13 PaGeS LoNg

WhErE tHe PaGeS oF tHiS bOoK nEvEr EnD

Monday, January 19, 2015

Well done, thou good and faithful Suburban...

The Tank!

Just before we moved from Greensboro, our home teacher and stake president, Mitch Scott, was visiting with our family. We talked about how we were sad to leave our home, having moved into that little house with 6 month old Dallin and were now leaving with all five of our children. He said something that impressed me. He said: "This home has served you well." It was first time I had ever thought about our material possessions actually serving us or even serving God's higher purposes. With the covenant of consecration we make in the temple, all of our "things" can be dedicated to furthering His work. And that starts at home. That's where the Suburban comes in.

After driving the same minivan for 10 years (and more than a few repairs), Lisa called me one day at work and said it was time. Actually she said to either get rid of the minivan or drive over her with it. (Message received loud and clear). Within a few days we had our beloved Suburban. Tory was 5,
and the very first week we had it he ran into it with his bicycle. He was fine. So was the car. In fact, this car (affectionately called "the tank") seemed invincible. It backed over smaller cars three times, and had multiple bump ups and run ins, but still not a scratch. It seemed invincible. It could probably move a mountain! Well, maybe not a mountain, but Lisa did move a small convenient store with it once. We also nailed a pylon inside a parking garage. Still no scratch - not sure about the parking deck though. Hope it's still standing.

What a workhorse it was. Countless trips to grandma's, soccer practices and games, dance practices, recitals, family vacations, youth activities, youth conferences, temple trips, service projects, scout camps, girls camps, and campouts. Once we even drove it through the woods in the rain and mud where there was no road. What a rush! And the snow? Child's play. I even recently put a refrigerator in that thing. We put our
stickers for missions and colleges and even a Mitt Romney. It was truly a part of the family. We consecrated the tank to whatever the Lord needed done, and the tank delivered valiantly.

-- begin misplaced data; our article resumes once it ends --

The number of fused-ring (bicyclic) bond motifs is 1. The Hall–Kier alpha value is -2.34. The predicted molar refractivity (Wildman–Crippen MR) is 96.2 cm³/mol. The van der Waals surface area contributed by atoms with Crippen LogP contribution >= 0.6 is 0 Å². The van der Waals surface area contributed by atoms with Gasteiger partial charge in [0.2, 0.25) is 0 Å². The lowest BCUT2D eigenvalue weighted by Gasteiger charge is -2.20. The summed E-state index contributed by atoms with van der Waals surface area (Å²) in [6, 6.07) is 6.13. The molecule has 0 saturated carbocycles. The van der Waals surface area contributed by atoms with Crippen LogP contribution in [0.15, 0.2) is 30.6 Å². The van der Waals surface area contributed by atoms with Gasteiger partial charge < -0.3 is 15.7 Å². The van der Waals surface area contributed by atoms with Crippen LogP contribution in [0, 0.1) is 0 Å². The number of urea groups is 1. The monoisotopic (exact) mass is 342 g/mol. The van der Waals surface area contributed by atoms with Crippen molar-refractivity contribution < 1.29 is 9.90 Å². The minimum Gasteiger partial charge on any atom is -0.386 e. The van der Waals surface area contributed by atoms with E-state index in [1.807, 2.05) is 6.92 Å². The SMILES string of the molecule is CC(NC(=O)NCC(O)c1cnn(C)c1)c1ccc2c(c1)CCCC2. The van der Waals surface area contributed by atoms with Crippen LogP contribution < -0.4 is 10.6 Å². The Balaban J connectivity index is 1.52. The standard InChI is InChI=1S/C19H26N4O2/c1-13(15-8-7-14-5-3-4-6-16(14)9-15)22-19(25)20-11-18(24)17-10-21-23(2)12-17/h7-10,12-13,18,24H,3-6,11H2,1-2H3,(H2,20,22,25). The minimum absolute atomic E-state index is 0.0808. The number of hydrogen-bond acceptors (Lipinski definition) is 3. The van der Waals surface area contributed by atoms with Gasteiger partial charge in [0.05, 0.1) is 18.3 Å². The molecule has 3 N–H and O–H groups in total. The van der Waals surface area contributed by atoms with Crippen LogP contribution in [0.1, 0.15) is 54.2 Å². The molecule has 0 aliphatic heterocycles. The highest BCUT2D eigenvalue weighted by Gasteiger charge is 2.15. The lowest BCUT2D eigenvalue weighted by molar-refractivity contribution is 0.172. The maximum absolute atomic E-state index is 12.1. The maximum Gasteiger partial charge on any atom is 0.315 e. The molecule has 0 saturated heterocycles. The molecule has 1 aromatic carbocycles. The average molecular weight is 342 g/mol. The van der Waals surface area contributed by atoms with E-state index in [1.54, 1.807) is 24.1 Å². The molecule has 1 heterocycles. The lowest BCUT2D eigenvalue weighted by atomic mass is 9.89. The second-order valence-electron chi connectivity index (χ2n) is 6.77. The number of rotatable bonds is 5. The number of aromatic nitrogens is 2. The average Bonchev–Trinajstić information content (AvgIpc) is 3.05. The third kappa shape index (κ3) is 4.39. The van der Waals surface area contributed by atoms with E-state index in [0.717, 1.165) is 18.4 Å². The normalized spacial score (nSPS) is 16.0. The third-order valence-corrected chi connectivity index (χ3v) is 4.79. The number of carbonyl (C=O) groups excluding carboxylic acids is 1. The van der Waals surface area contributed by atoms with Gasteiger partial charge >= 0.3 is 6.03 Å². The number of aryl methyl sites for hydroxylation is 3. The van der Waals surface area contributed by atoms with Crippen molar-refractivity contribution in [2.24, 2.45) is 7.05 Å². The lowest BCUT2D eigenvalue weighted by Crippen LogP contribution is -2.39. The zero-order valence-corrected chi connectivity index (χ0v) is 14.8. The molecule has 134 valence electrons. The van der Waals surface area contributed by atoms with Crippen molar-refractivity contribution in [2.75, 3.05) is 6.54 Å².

In recent months we became concerned that maybe its time was drawing near. Things inside the car began breaking, although the engine, the heart of the tank, was still hanging in there. The fuel gauge was not always accurate and we actually ran out of gas three times (that was fun). We were happy to overlook those things in our old friend. But when the door broke and the window stopped working this winter and we had to tape it closed (literally driving around with duct tape and packing tape holding it up), we decided it might be better to invest in the next generation family car for "Grandma Lisa" rather than pay to fx it.

There are many things about the tank we'll miss. The nine seat capacity. The screwdriver that moved the seat forward. Christmas trees on top. Gameboys and I-spy
books. The way we used to strap down an actual TV in the front center section to watch VHS movies. (The TV speaker was right at Lisa's ear, but nothing that a piece of cardboard to deflect the sound couldn't fix). We even got the Xbox playing in that thing. So many memories.

When I dropped the tank off yesterday and picked up his successor, I could almost hear the tank say: "Thanks for making me part of your family". But it was I who needed to say thanks. I could hardly hold back the tears - it was a wonderful 220,000 miles together on the road of life. We'll never forget you, you good and faithful servant.

The Next Generation:

1 comment:

Jaclyn Page said...

So sad-- will miss the Tank but am excited about the new edition to the family! You need to come up with a name for it :)

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